# HELP Charge for an electric field

1. Jul 2, 2008

### Aserap

HELP!!! Charge for an electric field

The electric field 0.375 {\rm m} from a very long uniform line of charge is 830 {\rm N/C}.

How much charge is contained in a section of the line of length 1.70 {\rm cm}?

I started doing this problem, and though it was the right approach, but then i continually get the wrong answer, i have two more tries left. this is what i did:

I used the equation:
E = q/ 4*pi*E0*r$$^{}2$$
and plugged in the electric field number given, with the known length of the line to get the charge of the particle... which came out to 1.30x10^-8 and from my own assumptions i thought regardless of what r is the charge should be the same, but it doesnt work. Can someone please help!!!

2. Jul 2, 2008

### Staff: Mentor

wrong formula

That formula describes the electric field from a point charge. You want a formula describing the field from a line charge.

3. Jul 2, 2008

### Aserap

Re: HELP!!! Charge for an electric field

i used this equation as the line charge
E= q/ 2*pi*Eo*r
at least this is the only one that i found, it not labeled in the book.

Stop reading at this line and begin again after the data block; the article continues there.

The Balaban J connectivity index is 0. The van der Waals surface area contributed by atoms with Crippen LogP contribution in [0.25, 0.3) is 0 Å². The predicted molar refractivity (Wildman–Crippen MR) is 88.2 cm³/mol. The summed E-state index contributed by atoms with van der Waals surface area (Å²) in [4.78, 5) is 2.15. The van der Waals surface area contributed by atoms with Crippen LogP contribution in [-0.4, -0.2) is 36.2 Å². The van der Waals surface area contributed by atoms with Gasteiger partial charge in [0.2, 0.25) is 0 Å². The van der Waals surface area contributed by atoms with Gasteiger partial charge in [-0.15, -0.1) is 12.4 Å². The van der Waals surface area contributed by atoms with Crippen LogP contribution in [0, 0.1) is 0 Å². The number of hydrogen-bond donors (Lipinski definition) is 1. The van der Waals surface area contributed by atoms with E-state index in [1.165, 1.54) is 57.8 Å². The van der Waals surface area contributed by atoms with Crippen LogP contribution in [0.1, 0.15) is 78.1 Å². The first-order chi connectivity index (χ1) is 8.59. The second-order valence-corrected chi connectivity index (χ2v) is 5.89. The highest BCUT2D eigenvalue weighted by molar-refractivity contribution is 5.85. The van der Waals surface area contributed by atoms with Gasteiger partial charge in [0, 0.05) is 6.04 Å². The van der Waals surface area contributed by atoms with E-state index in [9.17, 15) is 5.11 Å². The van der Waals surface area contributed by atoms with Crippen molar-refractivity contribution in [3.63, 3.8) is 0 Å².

i used 830 for E and .017 for r and solved for q... i got 7.85x10^-10.
This isnt right. i was thinking could r be .375- .017 or something of that nature. i only have one more try to get this answer correct, and i feel so close but i keep getting wrong answers.

4. Jul 2, 2008

### Staff: Mentor

Re: HELP!!! Charge for an electric field

That equation isn't quite right. Instead of q, you should have $\lambda$, which is the charge per unit length. Read this: "http://hyperphysics.phy-astr.gsu.edu/Hbase/electric/elecyl.html#c1" [Broken].

Once you figure out the charge per unit length, you can calculate the charge in that segment of the line.

Last edited by a moderator: Apr 23, 2017 at 1:57 PM